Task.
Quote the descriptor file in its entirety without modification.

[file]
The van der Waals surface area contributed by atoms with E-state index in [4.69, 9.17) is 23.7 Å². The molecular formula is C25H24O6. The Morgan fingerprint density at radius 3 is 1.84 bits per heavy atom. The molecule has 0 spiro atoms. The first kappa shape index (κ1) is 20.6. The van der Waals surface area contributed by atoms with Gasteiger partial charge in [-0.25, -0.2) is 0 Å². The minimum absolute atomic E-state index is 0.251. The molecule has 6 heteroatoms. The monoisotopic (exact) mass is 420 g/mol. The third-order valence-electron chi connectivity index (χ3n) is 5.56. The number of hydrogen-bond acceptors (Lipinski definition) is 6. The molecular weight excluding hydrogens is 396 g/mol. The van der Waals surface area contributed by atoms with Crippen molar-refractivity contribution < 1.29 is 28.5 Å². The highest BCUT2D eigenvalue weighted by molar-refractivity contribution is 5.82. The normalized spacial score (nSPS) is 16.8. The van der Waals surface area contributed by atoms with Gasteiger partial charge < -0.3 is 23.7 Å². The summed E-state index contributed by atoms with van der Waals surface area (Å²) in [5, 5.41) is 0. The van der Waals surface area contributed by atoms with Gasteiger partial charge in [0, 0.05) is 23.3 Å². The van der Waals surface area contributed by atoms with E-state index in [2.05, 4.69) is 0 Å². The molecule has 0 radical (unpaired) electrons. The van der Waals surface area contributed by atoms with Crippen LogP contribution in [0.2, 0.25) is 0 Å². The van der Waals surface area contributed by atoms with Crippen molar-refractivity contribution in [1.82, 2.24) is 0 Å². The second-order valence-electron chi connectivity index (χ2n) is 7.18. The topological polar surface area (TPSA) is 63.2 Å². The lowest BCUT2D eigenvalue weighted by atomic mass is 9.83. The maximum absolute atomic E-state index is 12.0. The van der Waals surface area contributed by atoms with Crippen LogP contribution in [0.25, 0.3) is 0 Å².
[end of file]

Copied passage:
The van der Waals surface area contributed by atoms with E-state index in [4.69, 9.17) is 23.7 Å². The molecular formula is C25H24O6. The Morgan fingerprint density at radius 3 is 1.84 bits per heavy atom. The molecule has 0 spiro atoms. The first kappa shape index (κ1) is 20.6. The van der Waals surface area contributed by atoms with Gasteiger partial charge in [-0.25, -0.2) is 0 Å². The minimum absolute atomic E-state index is 0.251. The molecule has 6 heteroatoms. The monoisotopic (exact) mass is 420 g/mol. The third-order valence-electron chi connectivity index (χ3n) is 5.56. The number of hydrogen-bond acceptors (Lipinski definition) is 6. The molecular weight excluding hydrogens is 396 g/mol. The van der Waals surface area contributed by atoms with Crippen molar-refractivity contribution < 1.29 is 28.5 Å². The highest BCUT2D eigenvalue weighted by molar-refractivity contribution is 5.82. The normalized spacial score (nSPS) is 16.8. The van der Waals surface area contributed by atoms with Gasteiger partial charge < -0.3 is 23.7 Å². The summed E-state index contributed by atoms with van der Waals surface area (Å²) in [5, 5.41) is 0. The van der Waals surface area contributed by atoms with Gasteiger partial charge in [0, 0.05) is 23.3 Å². The van der Waals surface area contributed by atoms with E-state index in [2.05, 4.69) is 0 Å². The molecule has 0 radical (unpaired) electrons. The van der Waals surface area contributed by atoms with Crippen LogP contribution in [0.2, 0.25) is 0 Å². The van der Waals surface area contributed by atoms with Crippen molar-refractivity contribution in [1.82, 2.24) is 0 Å². The second-order valence-electron chi connectivity index (χ2n) is 7.18. The topological polar surface area (TPSA) is 63.2 Å². The lowest BCUT2D eigenvalue weighted by atomic mass is 9.83. The maximum absolute atomic E-state index is 12.0. The van der Waals surface area contributed by atoms with Crippen LogP contribution in [0.25, 0.3) is 0 Å².